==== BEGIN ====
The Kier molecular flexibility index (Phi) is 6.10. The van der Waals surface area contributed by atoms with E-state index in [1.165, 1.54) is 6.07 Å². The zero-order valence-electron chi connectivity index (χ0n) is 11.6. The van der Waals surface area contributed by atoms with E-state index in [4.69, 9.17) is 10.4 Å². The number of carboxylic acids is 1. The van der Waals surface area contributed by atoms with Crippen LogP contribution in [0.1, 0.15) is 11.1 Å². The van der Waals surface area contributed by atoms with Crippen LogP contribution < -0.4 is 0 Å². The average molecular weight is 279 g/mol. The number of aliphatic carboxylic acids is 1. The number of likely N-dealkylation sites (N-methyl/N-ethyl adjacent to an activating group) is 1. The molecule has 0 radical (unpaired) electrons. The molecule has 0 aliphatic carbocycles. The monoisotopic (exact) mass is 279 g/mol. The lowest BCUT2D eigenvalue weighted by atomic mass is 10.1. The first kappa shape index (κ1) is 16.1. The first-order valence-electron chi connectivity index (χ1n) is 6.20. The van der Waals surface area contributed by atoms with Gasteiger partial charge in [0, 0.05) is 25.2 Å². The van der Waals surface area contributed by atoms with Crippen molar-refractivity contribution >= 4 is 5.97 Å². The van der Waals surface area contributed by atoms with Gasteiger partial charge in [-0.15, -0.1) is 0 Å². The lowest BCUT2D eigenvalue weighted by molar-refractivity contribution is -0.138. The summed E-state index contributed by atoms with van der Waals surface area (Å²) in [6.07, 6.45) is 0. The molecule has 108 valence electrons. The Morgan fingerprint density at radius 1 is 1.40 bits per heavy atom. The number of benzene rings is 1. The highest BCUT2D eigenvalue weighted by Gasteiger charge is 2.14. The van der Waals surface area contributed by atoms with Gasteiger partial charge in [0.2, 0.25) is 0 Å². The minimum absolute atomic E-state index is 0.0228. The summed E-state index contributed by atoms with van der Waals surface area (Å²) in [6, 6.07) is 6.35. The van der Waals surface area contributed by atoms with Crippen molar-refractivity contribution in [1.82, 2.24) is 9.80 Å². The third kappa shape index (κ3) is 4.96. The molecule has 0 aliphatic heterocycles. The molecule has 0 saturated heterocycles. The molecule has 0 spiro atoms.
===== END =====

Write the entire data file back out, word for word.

The Kier molecular flexibility index (Phi) is 6.10. The van der Waals surface area contributed by atoms with E-state index in [1.165, 1.54) is 6.07 Å². The zero-order valence-electron chi connectivity index (χ0n) is 11.6. The van der Waals surface area contributed by atoms with E-state index in [4.69, 9.17) is 10.4 Å². The number of carboxylic acids is 1. The van der Waals surface area contributed by atoms with Crippen LogP contribution in [0.1, 0.15) is 11.1 Å². The van der Waals surface area contributed by atoms with Crippen LogP contribution < -0.4 is 0 Å². The average molecular weight is 279 g/mol. The number of aliphatic carboxylic acids is 1. The number of likely N-dealkylation sites (N-methyl/N-ethyl adjacent to an activating group) is 1. The molecule has 0 radical (unpaired) electrons. The molecule has 0 aliphatic carbocycles. The monoisotopic (exact) mass is 279 g/mol. The lowest BCUT2D eigenvalue weighted by atomic mass is 10.1. The first kappa shape index (κ1) is 16.1. The first-order valence-electron chi connectivity index (χ1n) is 6.20. The van der Waals surface area contributed by atoms with Gasteiger partial charge in [0, 0.05) is 25.2 Å². The van der Waals surface area contributed by atoms with Crippen molar-refractivity contribution >= 4 is 5.97 Å². The van der Waals surface area contributed by atoms with Gasteiger partial charge in [-0.15, -0.1) is 0 Å². The lowest BCUT2D eigenvalue weighted by molar-refractivity contribution is -0.138. The summed E-state index contributed by atoms with van der Waals surface area (Å²) in [6.07, 6.45) is 0. The molecule has 108 valence electrons. The Morgan fingerprint density at radius 1 is 1.40 bits per heavy atom. The number of benzene rings is 1. The highest BCUT2D eigenvalue weighted by Gasteiger charge is 2.14. The van der Waals surface area contributed by atoms with Gasteiger partial charge in [0.2, 0.25) is 0 Å². The minimum absolute atomic E-state index is 0.0228. The summed E-state index contributed by atoms with van der Waals surface area (Å²) in [6, 6.07) is 6.35. The van der Waals surface area contributed by atoms with Crippen molar-refractivity contribution in [1.82, 2.24) is 9.80 Å². The third kappa shape index (κ3) is 4.96. The molecule has 0 aliphatic heterocycles. The molecule has 0 saturated heterocycles. The molecule has 0 spiro atoms.